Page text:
Research and health policy: “to blog or not to blog”

7 May

Tino MartíTino Martí, Health economist

That is the question. The strength of the link between research and health policy looks different depending on the perspective. Health service researchers expect that their work has more impact in politicians’ decisions while the politicians expect to be informed about the most effective way to ease the configuration of health policies based on scientific evidence. This is a difficult transition bridge whose surface is eminently communicative.

The “Web first” section of the influential Health Affairs, this month features a paper on the use of social media and the researchers’ perceptions and it’s worth reviewing (Grande D et al, 2014). During the Academy Health Annual Research Meeting, 215 researchers were interviewed using a mix of techniques (cases, assessment of broadcasting’ effectiveness and open qualitative questions). In the cases’ section, three ways of communicating research results to policy makers were presented: traditional media, social media and direct contact with decision makers: The social media includes the blogosphere and different social networks, particularly Twitter.

Although social media is considered as effective as traditional media or direct contact, the confidence in the broadcasting method, the respect for the scientific community and its contribution to the academic promotion are valued less if the chosen means of distribution is social media. So, if you want to be credible, respectable and promotable, you better leave blog posts and tweets for more trivial matters. However, the paper covers a detailed analysis according to the academic level of the interviewed researcher distinguishing between participants, partners and associate professors with expected and suggestive results, as illustrated below:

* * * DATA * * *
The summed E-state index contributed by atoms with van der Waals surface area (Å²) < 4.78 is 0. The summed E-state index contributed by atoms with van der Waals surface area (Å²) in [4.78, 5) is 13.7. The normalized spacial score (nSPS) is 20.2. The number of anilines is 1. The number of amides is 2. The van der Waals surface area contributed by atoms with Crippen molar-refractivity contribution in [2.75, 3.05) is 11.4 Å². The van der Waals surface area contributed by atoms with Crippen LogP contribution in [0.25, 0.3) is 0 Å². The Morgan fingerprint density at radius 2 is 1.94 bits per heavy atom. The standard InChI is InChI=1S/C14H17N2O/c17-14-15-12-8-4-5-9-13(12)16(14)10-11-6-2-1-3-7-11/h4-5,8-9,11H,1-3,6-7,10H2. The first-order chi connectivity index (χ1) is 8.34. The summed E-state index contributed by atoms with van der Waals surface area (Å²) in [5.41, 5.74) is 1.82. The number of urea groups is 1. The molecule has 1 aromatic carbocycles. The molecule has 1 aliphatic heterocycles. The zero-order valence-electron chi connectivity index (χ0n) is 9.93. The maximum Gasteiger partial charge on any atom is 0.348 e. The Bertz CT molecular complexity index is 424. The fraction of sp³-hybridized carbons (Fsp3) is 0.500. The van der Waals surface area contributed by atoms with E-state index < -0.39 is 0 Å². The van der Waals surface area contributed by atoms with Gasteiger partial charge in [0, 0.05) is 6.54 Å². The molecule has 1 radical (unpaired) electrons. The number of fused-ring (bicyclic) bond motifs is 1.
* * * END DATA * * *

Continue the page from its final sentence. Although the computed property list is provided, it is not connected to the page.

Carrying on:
Communication through social media is perceived very differently among the three groups, being considered by assistant professors, the younger group, as more effective than traditional means and equally effective as direct contact. With these results, it’s not surprising, noticing in the chart below, that only 21% of researchers are using blogs as a means of broadcasting and 14% are using Twitter:

A huge social media perception disparity, derived from the degree of knowledge and experience, persists. But what is yet more surprising is the tendency to regard the media as substituting rather than complementing. In the same way that an action of communication through direct contact is more effective if it is reinforced with a previous publication, the same can be expected if a social layer to the broadcasting of this publication is added. I’m sure the authors of the study appreciate posts like this which broadcast the results that will soon show up on paper.

Grande D et al Translating research for health policy: Researcher’s perceptions and the use of social media. Health Affairs. June 2014

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